Analysis suggests that U of T’s 12 per cent raw overall difference between tenure-stream men and women is explained by the fact that, on average, these women have fewer years of experience and work in lower-paying fields of study. There is no statistically significant difference between salaries for male and female teaching stream faculty. 

In her administrative response, Regehr announced that all female faculty who are tenured or tenure-stream at U of T will receive a 1.3 per cent increase to their base salary, effective July 1. U of T’s 834 eligible faculty were personally informed of this increase, which will cost U of T $1.8 million in the 2019–2020 fiscal year. This will be taken from the university’s central funds.

Other items

Vice-President Human Resources & Equity Kelly Hannah-Moffat discussed U of T’s smoke-free campus policy, noting that there have been no significant incidents since its implementation on January 1. She added that smoking on campus is not policed vigorously, contrary to previous concerns about enforcement of the policy.

The board also discussed the progress of the Sexual Violence Prevention & Support Centre, which opened in 2017. There was discussion of the difference between disclosures of sexual violence and reports of sexual violence. Regehr noted that disclosures of sexual violence made to the centre are often incidents that do not involve a second member of the U of T community and thus do not fall under university jurisdiction. According to the interim report on human resources and equity, the centre took steps to address 56 reports of sexual violence in the last year under university policy.

UTSC: University of Toronto Scarborough Career Expo

Learn about UTSC career opportunities at the campus’ first career expo. Opportunities include meeting hiring managers, learning about UTSC’s recruitment processes, taking part in one-on-one resume review session, and getting a free professional portrait with a pro photographer.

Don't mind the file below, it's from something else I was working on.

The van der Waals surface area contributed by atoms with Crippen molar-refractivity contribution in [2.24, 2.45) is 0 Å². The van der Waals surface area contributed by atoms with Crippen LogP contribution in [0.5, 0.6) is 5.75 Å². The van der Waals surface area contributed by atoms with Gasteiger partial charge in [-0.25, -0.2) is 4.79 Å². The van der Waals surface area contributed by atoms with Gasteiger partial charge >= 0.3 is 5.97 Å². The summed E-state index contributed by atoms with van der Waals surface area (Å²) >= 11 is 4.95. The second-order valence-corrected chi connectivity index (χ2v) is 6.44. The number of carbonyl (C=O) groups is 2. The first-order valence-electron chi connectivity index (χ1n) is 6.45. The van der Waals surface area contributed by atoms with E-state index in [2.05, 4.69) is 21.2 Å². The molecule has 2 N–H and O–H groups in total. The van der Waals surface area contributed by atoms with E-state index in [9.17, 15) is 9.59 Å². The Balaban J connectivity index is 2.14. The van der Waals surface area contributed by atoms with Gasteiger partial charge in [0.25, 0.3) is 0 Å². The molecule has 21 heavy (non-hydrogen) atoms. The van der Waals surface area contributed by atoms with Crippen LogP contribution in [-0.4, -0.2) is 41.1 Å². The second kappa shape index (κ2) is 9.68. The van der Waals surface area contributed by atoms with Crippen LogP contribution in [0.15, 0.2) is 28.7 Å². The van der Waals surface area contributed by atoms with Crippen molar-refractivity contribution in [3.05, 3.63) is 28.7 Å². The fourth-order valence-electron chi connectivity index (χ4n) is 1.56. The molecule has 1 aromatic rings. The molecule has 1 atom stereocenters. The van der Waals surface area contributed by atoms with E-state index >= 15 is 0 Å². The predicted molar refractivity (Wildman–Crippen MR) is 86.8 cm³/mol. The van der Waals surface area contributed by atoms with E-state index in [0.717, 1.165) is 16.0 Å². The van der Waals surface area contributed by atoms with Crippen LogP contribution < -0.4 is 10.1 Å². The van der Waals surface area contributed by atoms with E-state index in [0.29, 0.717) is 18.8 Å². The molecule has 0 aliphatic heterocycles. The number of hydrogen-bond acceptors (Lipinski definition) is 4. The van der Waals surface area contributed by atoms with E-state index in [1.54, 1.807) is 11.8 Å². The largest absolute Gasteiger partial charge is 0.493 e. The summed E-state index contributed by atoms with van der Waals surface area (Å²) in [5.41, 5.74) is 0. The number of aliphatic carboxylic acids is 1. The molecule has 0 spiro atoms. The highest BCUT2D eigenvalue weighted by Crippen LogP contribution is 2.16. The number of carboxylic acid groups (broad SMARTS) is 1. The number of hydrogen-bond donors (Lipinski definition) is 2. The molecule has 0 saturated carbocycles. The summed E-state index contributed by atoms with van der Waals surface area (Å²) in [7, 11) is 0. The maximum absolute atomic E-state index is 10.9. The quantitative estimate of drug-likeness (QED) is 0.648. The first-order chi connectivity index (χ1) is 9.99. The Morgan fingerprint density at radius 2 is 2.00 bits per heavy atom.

U of T Sustainability Innovation Prize showcases 10 standout projects

Circular Toys, SoluSave, STP Sports claim $15,000 prize at inaugural event

U of T Sustainability Innovation Prize showcases 10 standout projects

On June 12, U of T Entrepreneurship hosted the 10 finalists of its inaugural Sustainability Innovation Prize for a pitch competition at ONRamp, a coworking space that supports U of T accelerators. The finalists, selected from a larger pool of applicants, each had three minutes to pitch their innovations to a panel of expert judges in the hopes of being selected as one of the three $5,000 prize winners.

The 10 finalists were chosen according to the opportunity, viability and impact, growth potential, innovation, talent, and communication skills demonstrated in their proposals. In April, each of the finalists was encouraged  by U of T Entrepreneurship to work with an advisor to prepare them for the big day.

Following the 10 pitches, which ranged from energy efficiency innovations to financial services, the judges announced their verdict.

Daniel McKee and Lisa Pooley’s Circular Toys; John Russell and Leanna Smid’s SoluSave; and Paulina Szalchta, Samantha Dilorio, and Tom Chen’s STP Sports claimed top honours, each earning $5,000 to be used to support their innovations.

Circular Toys

McKee’s project aims to bring the circular economic model to the youngest members of society. Circular Toys is his answer to the short use of kids’ toys, few of which are recyclable.

Circular Toys is a subscription-based, eco-friendly toy delivery service. Consumers would pick from a range of educational toy packages, targeted according to age group, and can expect a continued delivery of five to six toys every three months to their homes.